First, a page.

“In response to recent dry weather, flows in many streams in Western Oregon have declined significantly over the past two weeks,” the report states. “In some areas of southwestern Oregon, stream flows are less than 10% of normal.”

The highest stream flows were in the Sandy, North Coast, Mid Coast and Umatilla basins at more than 130% of normal for the month of October, dropping down to about 53% of normal on the South Coast.

As irrigators start eyeing relief, short- and long-term weather forecasts offer a mixed bag.

The National Oceanic and Atmospheric Administration’s Climate Prediction Center predicts below-average precipitation over the next two weeks, and an equal chance for above- or below-normal precipitation across most of the state over the next three months.

The lone exception, once again, is southwest Oregon, which is looking at a greater chance of continued dry conditions.

At this time last year, the entire state of Oregon was listed in some stage of drought — including extreme drought across portions of southern and central Oregon. Then came the February snow and April rain, proving just how quickly conditions can change.

“We always prefer to see a good start to the water year,” said Racquel Rancier, spokeswoman for the OWRD. “This year has been a slow start with below-normal precipitation, but it really is too early to be able to determine how water conditions will look in a few months and whether drought conditions will occur.”


‘How Now Backyard Cow’

Oregon State University extension will present a four-workshop series on very small-scale backyard dairy management, beginning Jan. 28.

“This four-class series is for those interested in owning a dairy animal to provide milk for home use,” according to the event website. “If you currently have a milk cow (or goat or sheep) or are thinking about raising them, this program will help you with the basics on animal production and management. This class will not cover rules and regulations for selling milk or milk products.”

Topics include nutrition and feeding, facilities and manure management, milk and milking procedures, and health and reproduction.

The workshops will be presented on four Tuesdays, Jan. 28-Feb. 18, from 5:30 to 8 p.m. The workshops will be presented at the Linn County Extension Service, 33630 McFarland Road, Tangent, Ore.

The event cost of the series is $60. A partner can be added for an additional $35.

For more information, go to the event website.


Idaho small farmer heads West to grow hemp

The Fletcher family knows the success of its first hemp-growing season could be tough to repeat come 2020.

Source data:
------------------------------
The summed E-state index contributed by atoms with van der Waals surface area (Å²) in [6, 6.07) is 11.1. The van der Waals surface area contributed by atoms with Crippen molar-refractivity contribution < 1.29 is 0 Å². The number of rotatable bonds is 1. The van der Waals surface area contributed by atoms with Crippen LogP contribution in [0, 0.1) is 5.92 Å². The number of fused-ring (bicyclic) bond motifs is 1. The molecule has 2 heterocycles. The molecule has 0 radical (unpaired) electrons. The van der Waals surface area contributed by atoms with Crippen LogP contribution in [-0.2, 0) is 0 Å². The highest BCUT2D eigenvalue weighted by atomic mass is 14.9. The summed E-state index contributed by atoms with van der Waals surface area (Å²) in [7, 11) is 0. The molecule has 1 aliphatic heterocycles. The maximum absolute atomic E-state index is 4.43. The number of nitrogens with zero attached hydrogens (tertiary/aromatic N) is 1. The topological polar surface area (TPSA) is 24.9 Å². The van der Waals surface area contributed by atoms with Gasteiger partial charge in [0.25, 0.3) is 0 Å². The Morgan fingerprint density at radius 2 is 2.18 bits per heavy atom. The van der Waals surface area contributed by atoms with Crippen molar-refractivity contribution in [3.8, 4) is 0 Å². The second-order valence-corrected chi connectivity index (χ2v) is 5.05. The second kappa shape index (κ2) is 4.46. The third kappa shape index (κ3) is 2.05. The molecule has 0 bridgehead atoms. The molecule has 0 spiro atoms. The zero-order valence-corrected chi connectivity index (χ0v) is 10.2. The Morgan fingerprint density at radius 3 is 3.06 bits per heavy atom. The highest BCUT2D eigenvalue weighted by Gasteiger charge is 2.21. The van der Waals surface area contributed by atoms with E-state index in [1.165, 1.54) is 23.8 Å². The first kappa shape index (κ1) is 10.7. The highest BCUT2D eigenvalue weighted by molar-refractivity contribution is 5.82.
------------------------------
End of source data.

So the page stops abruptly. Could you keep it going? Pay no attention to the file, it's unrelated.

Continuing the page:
“It’s really finicky,” Vale, Ore.-based farmer Randy Fletcher said. “You have to get your irrigation just right along with nutrients in the soil. Otherwise, hemp can go bad or die. It’s extremely hard to grow.”

Randy and Patty Fletcher, both 61, and their son Luke, 35, used organic practices on the 2019 crop, their first. That helped soil and flower quality but intensified the weed challenge every hemp grower faces.

“We introduced a cover crop, white clover, to help suppress the weeds,” Randy said. “Something we are working on is to develop a seven- to eight-seed cover crop for hemp growers.” The ideal cover crop would help provide soil nutrition to hemp plants without growing too tall and depriving them of sunlight.

The Fletchers are growing hemp in southeastern Oregon partly because Idaho does not yet allow the crop.

“If it ever does become legal, we would want to keep Vale and expand into Idaho with a farm on the Idaho side,” Patty said. She and Randy own a home in Boise. They frequently get help from family on the Vale farm.

The family owns 4 Fletcher Farms LLC, which does business as Fletcher Farms Hemp. They bought about 30 acres in Oct. 2018 and grew hemp on half the ground this year — producing a total of nearly 5,000 pounds of smokable hemp flower for CBD, “a very successful harvest,” Patty said.

In the1980s, they grew alfalfa hay and raised Texas Longhorn cattle near Susanville, Calif. They left production ag during drought years. Randy, an electrician, ended up in the Boise area, where the family ran an electrical services business for about 25 years before selling it.

“That’s when we started looking to get back into farming,” Patty said. They found the Vale farm, where corn and other crops were grown over the years.

Luke, who works in Portland for a sizable provider of CBD products and comes to Vale weekly, said nearby Ontario, on the Idaho border, is becoming well known in the industry. The drier climate and availability of irrigation water help, as does dispensaries’ and shops’ heavy traffic that includes Idaho residents.

“We don’t have to go far to find customers,” Patty said.

A lack of guidebooks and other resources means growers of the fairly new crop “really have to rely on the community,” Luke said. “The biggest thing we learned is that if you can find people who have grown hemp, that goes a long way.”

Randy said soil in the area is “a little light. Hemp likes to be grown in a pH of 6.5 to 7, and out here in Malheur County it’s about 8 to 8.5.” Organic fertilizer helps, but takes time. He expects the new cover crop to help speed the process.

Patty said the family’s 2019 hemp crop was helped by good seed genetics, and better weather than some growers closer to the coast experienced in late summer and early fall.

The Fletchers have two 30- by 100-foot greenhouses for drying and curing hemp flowers. They’re considering growing an indoor crop this winter — possibly adding greenhouse space for it — and growing different varieties next year.

“We’re not sure quite yet if we will add acres,” Luke said. This year’s acreage was “perfect. It fit the greenhouses for storage and drying perfectly.”